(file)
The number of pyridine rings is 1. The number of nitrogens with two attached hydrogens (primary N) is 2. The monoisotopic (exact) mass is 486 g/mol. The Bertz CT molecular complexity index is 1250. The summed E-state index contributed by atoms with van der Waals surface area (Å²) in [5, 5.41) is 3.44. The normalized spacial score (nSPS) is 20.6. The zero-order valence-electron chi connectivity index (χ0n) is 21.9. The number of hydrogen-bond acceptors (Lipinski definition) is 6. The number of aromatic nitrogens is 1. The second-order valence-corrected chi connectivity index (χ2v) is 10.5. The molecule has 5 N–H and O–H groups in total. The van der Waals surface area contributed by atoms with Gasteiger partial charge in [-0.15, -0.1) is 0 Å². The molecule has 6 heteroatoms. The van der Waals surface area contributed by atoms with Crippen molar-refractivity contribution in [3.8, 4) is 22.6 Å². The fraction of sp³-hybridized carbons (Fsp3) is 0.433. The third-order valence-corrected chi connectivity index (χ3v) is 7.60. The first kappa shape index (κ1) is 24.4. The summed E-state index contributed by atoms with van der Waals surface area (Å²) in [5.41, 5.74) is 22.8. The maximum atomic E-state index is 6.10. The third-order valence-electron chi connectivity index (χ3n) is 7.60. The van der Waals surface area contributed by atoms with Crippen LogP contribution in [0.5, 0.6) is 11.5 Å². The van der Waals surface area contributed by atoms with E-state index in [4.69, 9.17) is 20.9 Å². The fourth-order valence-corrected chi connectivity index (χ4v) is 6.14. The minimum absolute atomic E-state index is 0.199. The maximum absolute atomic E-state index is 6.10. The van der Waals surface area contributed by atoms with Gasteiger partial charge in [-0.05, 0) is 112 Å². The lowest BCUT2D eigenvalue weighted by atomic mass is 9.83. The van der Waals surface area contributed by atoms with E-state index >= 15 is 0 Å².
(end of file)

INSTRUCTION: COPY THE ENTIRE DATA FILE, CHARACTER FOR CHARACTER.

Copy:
The number of pyridine rings is 1. The number of nitrogens with two attached hydrogens (primary N) is 2. The monoisotopic (exact) mass is 486 g/mol. The Bertz CT molecular complexity index is 1250. The summed E-state index contributed by atoms with van der Waals surface area (Å²) in [5, 5.41) is 3.44. The normalized spacial score (nSPS) is 20.6. The zero-order valence-electron chi connectivity index (χ0n) is 21.9. The number of hydrogen-bond acceptors (Lipinski definition) is 6. The number of aromatic nitrogens is 1. The second-order valence-corrected chi connectivity index (χ2v) is 10.5. The molecule has 5 N–H and O–H groups in total. The van der Waals surface area contributed by atoms with Gasteiger partial charge in [-0.15, -0.1) is 0 Å². The molecule has 6 heteroatoms. The van der Waals surface area contributed by atoms with Crippen molar-refractivity contribution in [3.8, 4) is 22.6 Å². The fraction of sp³-hybridized carbons (Fsp3) is 0.433. The third-order valence-corrected chi connectivity index (χ3v) is 7.60. The first kappa shape index (κ1) is 24.4. The summed E-state index contributed by atoms with van der Waals surface area (Å²) in [5.41, 5.74) is 22.8. The maximum atomic E-state index is 6.10. The third-order valence-electron chi connectivity index (χ3n) is 7.60. The van der Waals surface area contributed by atoms with Crippen LogP contribution in [0.5, 0.6) is 11.5 Å². The van der Waals surface area contributed by atoms with E-state index in [4.69, 9.17) is 20.9 Å². The fourth-order valence-corrected chi connectivity index (χ4v) is 6.14. The minimum absolute atomic E-state index is 0.199. The maximum absolute atomic E-state index is 6.10. The van der Waals surface area contributed by atoms with Gasteiger partial charge in [-0.05, 0) is 112 Å². The lowest BCUT2D eigenvalue weighted by atomic mass is 9.83. The van der Waals surface area contributed by atoms with E-state index >= 15 is 0 Å².